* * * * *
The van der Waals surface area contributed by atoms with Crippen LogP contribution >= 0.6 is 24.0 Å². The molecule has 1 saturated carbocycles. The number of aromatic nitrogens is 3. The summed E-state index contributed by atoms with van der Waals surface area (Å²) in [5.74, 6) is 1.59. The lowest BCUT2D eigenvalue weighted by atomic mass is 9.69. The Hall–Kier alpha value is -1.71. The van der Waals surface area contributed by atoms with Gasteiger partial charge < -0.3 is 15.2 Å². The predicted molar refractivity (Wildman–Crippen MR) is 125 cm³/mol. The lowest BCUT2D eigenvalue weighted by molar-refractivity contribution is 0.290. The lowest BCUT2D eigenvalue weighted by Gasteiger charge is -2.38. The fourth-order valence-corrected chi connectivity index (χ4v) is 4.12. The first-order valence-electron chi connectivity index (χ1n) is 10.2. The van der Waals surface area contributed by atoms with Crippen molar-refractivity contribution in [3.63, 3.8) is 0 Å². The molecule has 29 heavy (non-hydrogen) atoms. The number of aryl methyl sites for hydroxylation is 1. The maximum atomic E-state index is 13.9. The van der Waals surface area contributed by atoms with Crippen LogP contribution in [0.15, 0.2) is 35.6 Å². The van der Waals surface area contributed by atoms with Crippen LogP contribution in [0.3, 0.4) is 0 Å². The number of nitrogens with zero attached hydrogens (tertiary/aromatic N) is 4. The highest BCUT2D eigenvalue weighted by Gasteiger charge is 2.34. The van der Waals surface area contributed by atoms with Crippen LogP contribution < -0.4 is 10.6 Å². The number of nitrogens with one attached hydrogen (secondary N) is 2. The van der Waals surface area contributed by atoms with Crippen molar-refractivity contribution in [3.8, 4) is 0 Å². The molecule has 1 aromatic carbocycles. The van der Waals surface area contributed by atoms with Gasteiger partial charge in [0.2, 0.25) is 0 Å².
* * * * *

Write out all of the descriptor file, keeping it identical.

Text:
The van der Waals surface area contributed by atoms with Crippen LogP contribution >= 0.6 is 24.0 Å². The molecule has 1 saturated carbocycles. The number of aromatic nitrogens is 3. The summed E-state index contributed by atoms with van der Waals surface area (Å²) in [5.74, 6) is 1.59. The lowest BCUT2D eigenvalue weighted by atomic mass is 9.69. The Hall–Kier alpha value is -1.71. The van der Waals surface area contributed by atoms with Gasteiger partial charge < -0.3 is 15.2 Å². The predicted molar refractivity (Wildman–Crippen MR) is 125 cm³/mol. The lowest BCUT2D eigenvalue weighted by molar-refractivity contribution is 0.290. The lowest BCUT2D eigenvalue weighted by Gasteiger charge is -2.38. The fourth-order valence-corrected chi connectivity index (χ4v) is 4.12. The first-order valence-electron chi connectivity index (χ1n) is 10.2. The van der Waals surface area contributed by atoms with Crippen molar-refractivity contribution in [3.63, 3.8) is 0 Å². The molecule has 29 heavy (non-hydrogen) atoms. The number of aryl methyl sites for hydroxylation is 1. The maximum atomic E-state index is 13.9. The van der Waals surface area contributed by atoms with Crippen LogP contribution in [0.15, 0.2) is 35.6 Å². The van der Waals surface area contributed by atoms with Crippen LogP contribution in [0.3, 0.4) is 0 Å². The number of nitrogens with zero attached hydrogens (tertiary/aromatic N) is 4. The highest BCUT2D eigenvalue weighted by Gasteiger charge is 2.34. The van der Waals surface area contributed by atoms with Crippen LogP contribution < -0.4 is 10.6 Å². The number of nitrogens with one attached hydrogen (secondary N) is 2. The van der Waals surface area contributed by atoms with Crippen molar-refractivity contribution in [3.8, 4) is 0 Å². The molecule has 1 aromatic carbocycles. The van der Waals surface area contributed by atoms with Gasteiger partial charge in [0.2, 0.25) is 0 Å².